EU governments consider delay on any Iran oil ban

EU ban may need several months to take effect; worries over economic impact complicate EU plans.

European Union flags in Brussels 311 (photo credit: Thinkstock/Imagebank)
European Union flags in Brussels 311
(photo credit: Thinkstock/Imagebank)
BRUSSELS - A European Union embargo on Iranian crude oil imports could take a few months to come into effect because of a push by some EU capitals for a delay that they say is necessary to shield their debt-stricken economies, EU diplomats said on Friday.
EU capitals have agreed in principle to an embargo on Iranian oil, part of Western efforts to ratchet up pressure on Tehran over its nuclear program. Details of how the ban would be imposed are under discussion in Brussels, with the goal of having a final decision by the end of the month.
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Diplomats said EU capitals have proposed what's being called a 'grace period' on existing contracts of one to 12 months. Greece, which depends heavily on Iranian crude, is pushing for the longest delay, they said.
Britain, France, the Netherlands and Germany want a maximum grace period of three months, the diplomats said.
"There is a range of ideas from one month to one year with countries who are more dependent on Iranian oil pushing for more time," one EU diplomat said, speaking on condition of anonymity.
European measures against Iran's oil industry will complement US sanctions announced on New Year's Eve that aim to make it impossible for most countries' refineries to buy Iranian crude.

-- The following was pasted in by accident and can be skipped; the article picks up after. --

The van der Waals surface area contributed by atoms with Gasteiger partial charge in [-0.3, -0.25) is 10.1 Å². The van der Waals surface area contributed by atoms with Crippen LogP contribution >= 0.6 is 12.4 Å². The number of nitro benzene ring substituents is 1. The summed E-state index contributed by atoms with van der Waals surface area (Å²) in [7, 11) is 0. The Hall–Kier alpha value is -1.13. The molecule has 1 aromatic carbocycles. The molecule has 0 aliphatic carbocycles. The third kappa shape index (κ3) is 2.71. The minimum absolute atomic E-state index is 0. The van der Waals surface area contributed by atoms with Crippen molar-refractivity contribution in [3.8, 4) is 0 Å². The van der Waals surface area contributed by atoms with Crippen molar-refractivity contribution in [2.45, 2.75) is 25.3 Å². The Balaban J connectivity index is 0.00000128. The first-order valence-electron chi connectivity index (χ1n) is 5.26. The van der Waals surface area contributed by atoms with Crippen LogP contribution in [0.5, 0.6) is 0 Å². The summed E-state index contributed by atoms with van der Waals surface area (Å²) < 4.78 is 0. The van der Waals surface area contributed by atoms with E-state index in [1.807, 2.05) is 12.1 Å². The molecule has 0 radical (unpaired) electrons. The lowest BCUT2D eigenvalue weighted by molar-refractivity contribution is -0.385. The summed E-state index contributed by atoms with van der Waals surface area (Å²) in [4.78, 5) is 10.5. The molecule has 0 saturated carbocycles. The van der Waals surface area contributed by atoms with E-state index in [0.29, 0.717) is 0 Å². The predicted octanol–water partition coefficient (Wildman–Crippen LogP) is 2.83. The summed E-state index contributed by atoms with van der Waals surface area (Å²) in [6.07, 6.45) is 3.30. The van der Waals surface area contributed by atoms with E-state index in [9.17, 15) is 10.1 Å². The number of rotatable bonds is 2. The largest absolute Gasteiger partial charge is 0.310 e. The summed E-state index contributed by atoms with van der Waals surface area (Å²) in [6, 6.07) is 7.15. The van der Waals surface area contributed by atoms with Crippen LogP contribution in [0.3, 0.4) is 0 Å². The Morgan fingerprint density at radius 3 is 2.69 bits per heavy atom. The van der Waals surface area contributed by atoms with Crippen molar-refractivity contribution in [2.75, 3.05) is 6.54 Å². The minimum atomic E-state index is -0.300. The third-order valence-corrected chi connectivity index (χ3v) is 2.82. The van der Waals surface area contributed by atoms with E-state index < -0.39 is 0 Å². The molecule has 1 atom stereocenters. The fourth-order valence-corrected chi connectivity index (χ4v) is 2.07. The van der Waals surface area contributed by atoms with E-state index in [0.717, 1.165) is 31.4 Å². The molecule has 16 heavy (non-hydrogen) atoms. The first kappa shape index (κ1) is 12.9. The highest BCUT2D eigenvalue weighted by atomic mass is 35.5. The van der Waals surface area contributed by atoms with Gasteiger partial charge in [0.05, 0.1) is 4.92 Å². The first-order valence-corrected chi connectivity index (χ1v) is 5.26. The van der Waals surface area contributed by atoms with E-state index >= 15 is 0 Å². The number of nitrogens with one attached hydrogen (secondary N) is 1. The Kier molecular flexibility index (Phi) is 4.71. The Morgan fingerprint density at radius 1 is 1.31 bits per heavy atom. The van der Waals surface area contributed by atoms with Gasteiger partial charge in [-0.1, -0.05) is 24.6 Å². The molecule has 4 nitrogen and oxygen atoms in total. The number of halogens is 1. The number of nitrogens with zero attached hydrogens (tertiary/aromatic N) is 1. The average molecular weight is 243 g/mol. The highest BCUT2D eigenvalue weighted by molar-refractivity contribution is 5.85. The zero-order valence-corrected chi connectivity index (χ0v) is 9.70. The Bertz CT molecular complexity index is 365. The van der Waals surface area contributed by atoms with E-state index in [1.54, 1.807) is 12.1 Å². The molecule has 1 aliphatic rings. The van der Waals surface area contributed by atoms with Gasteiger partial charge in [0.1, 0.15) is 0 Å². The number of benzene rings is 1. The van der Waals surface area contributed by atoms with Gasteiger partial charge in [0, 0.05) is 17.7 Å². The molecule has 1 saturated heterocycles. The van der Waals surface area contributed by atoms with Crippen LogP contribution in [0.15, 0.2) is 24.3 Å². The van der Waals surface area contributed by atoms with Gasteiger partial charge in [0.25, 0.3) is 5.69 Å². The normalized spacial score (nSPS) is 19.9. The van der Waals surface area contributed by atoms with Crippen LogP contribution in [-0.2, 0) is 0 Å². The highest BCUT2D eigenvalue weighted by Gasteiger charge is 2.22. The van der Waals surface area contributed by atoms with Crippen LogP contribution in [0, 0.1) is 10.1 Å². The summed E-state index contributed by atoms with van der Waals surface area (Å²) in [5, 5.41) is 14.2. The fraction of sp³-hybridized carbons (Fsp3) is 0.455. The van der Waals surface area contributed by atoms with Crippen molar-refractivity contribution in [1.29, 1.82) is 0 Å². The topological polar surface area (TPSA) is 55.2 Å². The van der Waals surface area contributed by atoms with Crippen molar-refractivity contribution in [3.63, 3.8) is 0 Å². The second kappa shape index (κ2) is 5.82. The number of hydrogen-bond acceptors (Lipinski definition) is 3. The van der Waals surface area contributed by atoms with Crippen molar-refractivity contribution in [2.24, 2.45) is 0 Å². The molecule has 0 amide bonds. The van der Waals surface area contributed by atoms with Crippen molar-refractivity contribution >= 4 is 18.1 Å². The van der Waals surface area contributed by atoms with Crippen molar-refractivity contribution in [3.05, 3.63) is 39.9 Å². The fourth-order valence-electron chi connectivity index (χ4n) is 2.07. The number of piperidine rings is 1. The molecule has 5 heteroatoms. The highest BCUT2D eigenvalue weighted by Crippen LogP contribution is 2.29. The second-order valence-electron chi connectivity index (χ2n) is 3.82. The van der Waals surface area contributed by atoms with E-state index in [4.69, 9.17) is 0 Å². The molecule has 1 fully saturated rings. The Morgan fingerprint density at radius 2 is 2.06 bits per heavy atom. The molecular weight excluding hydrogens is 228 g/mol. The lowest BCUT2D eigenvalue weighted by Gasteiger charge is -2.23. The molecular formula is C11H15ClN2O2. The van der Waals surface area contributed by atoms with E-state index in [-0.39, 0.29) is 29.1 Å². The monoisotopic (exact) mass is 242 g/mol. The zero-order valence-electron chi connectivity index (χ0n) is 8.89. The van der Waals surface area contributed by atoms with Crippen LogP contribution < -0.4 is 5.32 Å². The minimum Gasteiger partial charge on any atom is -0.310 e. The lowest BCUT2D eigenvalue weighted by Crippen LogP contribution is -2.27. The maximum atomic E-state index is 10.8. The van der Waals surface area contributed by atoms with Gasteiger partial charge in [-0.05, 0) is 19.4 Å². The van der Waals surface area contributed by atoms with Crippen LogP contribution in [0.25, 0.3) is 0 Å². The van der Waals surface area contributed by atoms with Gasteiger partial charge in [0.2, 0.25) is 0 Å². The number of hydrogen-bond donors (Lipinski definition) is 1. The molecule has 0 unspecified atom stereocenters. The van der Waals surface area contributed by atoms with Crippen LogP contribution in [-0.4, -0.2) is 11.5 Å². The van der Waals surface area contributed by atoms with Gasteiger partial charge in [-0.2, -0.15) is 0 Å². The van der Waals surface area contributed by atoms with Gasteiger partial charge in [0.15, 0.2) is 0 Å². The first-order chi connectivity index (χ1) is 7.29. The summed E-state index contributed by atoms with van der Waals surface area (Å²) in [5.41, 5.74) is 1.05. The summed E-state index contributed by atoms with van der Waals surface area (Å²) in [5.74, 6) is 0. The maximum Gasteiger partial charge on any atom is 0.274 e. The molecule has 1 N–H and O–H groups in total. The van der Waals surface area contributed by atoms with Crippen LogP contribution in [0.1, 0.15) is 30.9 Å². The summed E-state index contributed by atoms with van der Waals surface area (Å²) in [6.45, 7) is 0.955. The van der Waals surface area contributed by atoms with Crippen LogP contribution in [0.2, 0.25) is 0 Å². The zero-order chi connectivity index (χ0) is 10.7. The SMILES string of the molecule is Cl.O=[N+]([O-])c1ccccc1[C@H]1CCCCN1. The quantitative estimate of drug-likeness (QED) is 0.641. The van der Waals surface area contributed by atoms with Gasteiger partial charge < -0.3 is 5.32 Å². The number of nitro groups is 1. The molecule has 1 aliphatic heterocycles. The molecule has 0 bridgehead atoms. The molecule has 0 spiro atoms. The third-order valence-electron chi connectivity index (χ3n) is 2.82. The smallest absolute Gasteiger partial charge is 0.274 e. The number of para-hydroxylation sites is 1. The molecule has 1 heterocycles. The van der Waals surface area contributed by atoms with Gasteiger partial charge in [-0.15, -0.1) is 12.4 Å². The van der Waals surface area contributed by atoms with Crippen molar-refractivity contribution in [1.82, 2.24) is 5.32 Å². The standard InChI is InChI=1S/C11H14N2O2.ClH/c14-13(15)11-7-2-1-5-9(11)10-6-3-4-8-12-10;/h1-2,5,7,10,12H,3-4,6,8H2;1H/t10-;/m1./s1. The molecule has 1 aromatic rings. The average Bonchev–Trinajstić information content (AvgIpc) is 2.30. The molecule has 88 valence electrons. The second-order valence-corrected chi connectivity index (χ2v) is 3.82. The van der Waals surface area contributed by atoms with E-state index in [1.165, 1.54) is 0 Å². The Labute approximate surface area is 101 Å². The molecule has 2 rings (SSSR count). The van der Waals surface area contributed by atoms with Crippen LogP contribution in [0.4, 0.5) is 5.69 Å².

Iran is the second largest producer of oil among the 12 countries in OPEC, producing around 3.5 million barrels per day.
EU countries buy about 450,000 barrels per day (bpd) of Iran's 2.6 million bpd in exports, making the bloc collectively the largest market for Iranian crude rivaling China.
Several EU states depend heavily on Iranian supplies, raising concerns over economic costs at a time when Europe is struggling with a debt crisis.
Out of the biggest importers, Greece meets a quarter of its needs with Iranian oil, Italy imports about 13 percent and Spain nearly 10 percent. All three have serious debt problems.
Prime Minister Mario Monti said this week Italy would push for a gradual introduction of the embargo and would ask that deliveries to repay Tehran's debts to Italian energy firm ENI were exempted from the sanctions.
Diplomats said other aspects of the prospective embargo are also under discussion and a final decision was unlikely to be quick. Some EU capitals are suggesting the impact of sanctions is reviewed after a fixed period, with the possibility of suspending them if they prove ineffective.
The US and EU sanctions have caused a steady rise in oil prices this week. International Brent futures were trading above $113 a barrel on Friday, more than $6 a barrel since Obama signed the new sanctions into law.
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